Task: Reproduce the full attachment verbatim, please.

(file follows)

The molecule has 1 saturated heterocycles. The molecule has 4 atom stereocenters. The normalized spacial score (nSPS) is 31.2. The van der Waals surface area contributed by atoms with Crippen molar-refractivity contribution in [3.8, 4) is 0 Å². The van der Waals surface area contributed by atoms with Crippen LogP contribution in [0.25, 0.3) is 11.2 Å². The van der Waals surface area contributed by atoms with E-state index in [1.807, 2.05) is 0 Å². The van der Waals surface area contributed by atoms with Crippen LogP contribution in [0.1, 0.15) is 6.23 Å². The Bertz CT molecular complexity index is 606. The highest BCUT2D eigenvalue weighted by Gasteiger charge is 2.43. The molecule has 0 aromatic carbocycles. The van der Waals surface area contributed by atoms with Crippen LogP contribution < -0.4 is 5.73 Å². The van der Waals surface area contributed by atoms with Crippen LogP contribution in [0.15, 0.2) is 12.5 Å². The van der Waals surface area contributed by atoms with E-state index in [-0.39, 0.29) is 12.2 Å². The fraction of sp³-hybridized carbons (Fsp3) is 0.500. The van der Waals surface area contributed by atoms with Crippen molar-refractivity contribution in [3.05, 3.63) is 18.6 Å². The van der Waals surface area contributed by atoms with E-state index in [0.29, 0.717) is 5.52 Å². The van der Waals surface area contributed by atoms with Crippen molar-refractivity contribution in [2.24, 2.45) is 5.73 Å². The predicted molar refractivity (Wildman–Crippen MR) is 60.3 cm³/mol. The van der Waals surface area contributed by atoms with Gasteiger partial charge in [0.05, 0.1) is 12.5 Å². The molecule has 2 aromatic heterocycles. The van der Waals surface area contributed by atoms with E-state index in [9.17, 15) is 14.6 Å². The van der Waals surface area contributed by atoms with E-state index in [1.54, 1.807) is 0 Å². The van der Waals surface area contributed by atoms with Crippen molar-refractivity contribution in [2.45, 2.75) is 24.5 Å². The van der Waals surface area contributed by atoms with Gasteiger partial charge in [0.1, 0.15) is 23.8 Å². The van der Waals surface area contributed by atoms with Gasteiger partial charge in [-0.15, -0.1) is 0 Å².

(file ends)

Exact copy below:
The molecule has 1 saturated heterocycles. The molecule has 4 atom stereocenters. The normalized spacial score (nSPS) is 31.2. The van der Waals surface area contributed by atoms with Crippen molar-refractivity contribution in [3.8, 4) is 0 Å². The van der Waals surface area contributed by atoms with Crippen LogP contribution in [0.25, 0.3) is 11.2 Å². The van der Waals surface area contributed by atoms with E-state index in [1.807, 2.05) is 0 Å². The van der Waals surface area contributed by atoms with Crippen LogP contribution in [0.1, 0.15) is 6.23 Å². The Bertz CT molecular complexity index is 606. The highest BCUT2D eigenvalue weighted by Gasteiger charge is 2.43. The molecule has 0 aromatic carbocycles. The van der Waals surface area contributed by atoms with Crippen LogP contribution < -0.4 is 5.73 Å². The van der Waals surface area contributed by atoms with Crippen LogP contribution in [0.15, 0.2) is 12.5 Å². The van der Waals surface area contributed by atoms with E-state index in [-0.39, 0.29) is 12.2 Å². The fraction of sp³-hybridized carbons (Fsp3) is 0.500. The van der Waals surface area contributed by atoms with Crippen molar-refractivity contribution in [3.05, 3.63) is 18.6 Å². The van der Waals surface area contributed by atoms with E-state index in [0.29, 0.717) is 5.52 Å². The van der Waals surface area contributed by atoms with Crippen molar-refractivity contribution in [2.24, 2.45) is 5.73 Å². The predicted molar refractivity (Wildman–Crippen MR) is 60.3 cm³/mol. The van der Waals surface area contributed by atoms with Gasteiger partial charge in [0.05, 0.1) is 12.5 Å². The molecule has 2 aromatic heterocycles. The van der Waals surface area contributed by atoms with E-state index in [9.17, 15) is 14.6 Å². The van der Waals surface area contributed by atoms with E-state index in [1.54, 1.807) is 0 Å². The van der Waals surface area contributed by atoms with Crippen molar-refractivity contribution in [2.45, 2.75) is 24.5 Å². The van der Waals surface area contributed by atoms with Gasteiger partial charge in [0.1, 0.15) is 23.8 Å². The van der Waals surface area contributed by atoms with Gasteiger partial charge in [-0.15, -0.1) is 0 Å².